That said, I understand why minorities, women, gays and lesbians “identify” as such. But in these cases, it’s never been about getting people to stand up and applaud for it, or even to know it for the sake of knowing it. It’s been about finding ways to deal with a lifelong, externally-imposed, material struggle that only other members of the group can truly understand.

These identities are unavoidable because they’re externally imposed. Without structural oppression, there would be far less motivation for people with these realities to spend much time claiming them as identities.

There is content to the claim that someone is female, black or gay.

There is no content to the claim that someone is transgender. The claim is purely self-referencing.

The content of being a woman is: having a period, risking pregnancy, being raised to be helpless, and being a member of the sex class more likely to get raped.

The content of being a black person is: having your natural hair called dirty, being followed by store clerks who think you’ll rob them, seeing figurines in antique stores meant to make you look foolish, and being more likely to be beaten by the police.

The content of being gay is falling in love with someone of your sex.

The content of being transgender is saying you’re transgender. The content of being transgender is getting other people to understand that you’re transgender. Circular. A flooglebinder is a flooglebinder.

Or, to put it another way, the content of being transgender is saying you’re the other sex. And what’s the content of being the other sex? Having a period, risking pregnancy, being raised to be helpless, and being a member of the sex class more likely to get raped. And needing to gather with women because of those shared experiences.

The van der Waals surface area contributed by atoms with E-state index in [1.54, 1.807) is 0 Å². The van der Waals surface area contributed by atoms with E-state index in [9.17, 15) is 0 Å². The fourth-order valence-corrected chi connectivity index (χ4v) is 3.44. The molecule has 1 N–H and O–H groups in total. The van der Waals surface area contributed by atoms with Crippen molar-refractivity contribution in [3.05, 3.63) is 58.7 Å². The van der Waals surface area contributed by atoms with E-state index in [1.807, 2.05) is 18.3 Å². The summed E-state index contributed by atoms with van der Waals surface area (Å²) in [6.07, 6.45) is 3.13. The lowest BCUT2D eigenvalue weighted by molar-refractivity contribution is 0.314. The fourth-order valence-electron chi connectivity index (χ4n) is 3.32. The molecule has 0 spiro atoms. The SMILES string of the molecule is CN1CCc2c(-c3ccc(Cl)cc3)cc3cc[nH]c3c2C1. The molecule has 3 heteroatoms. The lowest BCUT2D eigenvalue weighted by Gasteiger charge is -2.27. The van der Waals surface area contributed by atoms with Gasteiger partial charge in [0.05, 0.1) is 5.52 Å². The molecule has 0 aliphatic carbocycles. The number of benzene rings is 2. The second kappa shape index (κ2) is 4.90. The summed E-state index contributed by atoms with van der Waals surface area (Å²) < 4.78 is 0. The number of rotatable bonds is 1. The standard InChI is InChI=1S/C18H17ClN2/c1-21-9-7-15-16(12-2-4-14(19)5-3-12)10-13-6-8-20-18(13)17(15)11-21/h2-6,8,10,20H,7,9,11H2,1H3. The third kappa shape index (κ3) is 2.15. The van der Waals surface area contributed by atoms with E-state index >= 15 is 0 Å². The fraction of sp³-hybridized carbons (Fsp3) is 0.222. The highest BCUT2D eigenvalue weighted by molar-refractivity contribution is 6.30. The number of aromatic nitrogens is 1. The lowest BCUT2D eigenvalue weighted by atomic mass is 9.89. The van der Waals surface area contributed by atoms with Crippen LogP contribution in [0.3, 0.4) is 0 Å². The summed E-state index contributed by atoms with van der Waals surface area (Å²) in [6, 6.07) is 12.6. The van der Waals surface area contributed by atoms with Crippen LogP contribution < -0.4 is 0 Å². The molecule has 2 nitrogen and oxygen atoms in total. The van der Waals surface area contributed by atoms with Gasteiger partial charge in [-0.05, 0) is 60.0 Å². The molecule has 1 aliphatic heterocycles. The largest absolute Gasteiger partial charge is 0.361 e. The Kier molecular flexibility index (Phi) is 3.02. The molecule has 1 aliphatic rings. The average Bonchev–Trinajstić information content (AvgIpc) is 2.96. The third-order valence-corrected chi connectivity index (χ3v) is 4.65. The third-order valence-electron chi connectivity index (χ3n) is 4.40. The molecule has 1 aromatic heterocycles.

Oh, wait. Not that stuff, I guess.

Just, you know, being a woman. “Because I said so. And no, I won’t tell you what the content of that experience is. Because I can’t do so without relying on sexist stereotypes. But trust me. Woman is something. Just not something you women would understand.”

This is why my ex would not give up activism to save our marriage. For most people, activism is an extra activity, easily parted with if something important is at stake. But there is no transgender without activism. Women still bleed even if no one notices. Gay people still fall in love with members of their sex even if no one notices. But there isn’t a way to be transgender that doesn’t consist of signaling that to other people and placing a claim upon their interest in it.

And the content of transgender is not hating sports, or liking pink, or being sensitive and nurturing, or being interested in men (because that’s not the content of being female).

Because those are sexist stereotypes.

And because if you did that stuff, you’d just be you, like everyone else who does that stuff, not transgender you.

Transgender identities are not externally imposed, like those of other groups. In fact, they can only be imposed by the transgender people themselves. We have literally no other way of knowing except being told.

Edited to add, for clarity, after a discussion in the comments:

A male with gender dysphoria is invisible and doesn’t become a transgender person (or a “woman,” if you like) except via simply making it so, by announcing their identity to the world and requesting it be recognized, which is always to some degree activism. Without a constant reinforcement of it via activism, they can’t have an identity as such.

Transgender = transgender. Like being goth.

Except that goths do have an official music genre.

 

Advertisements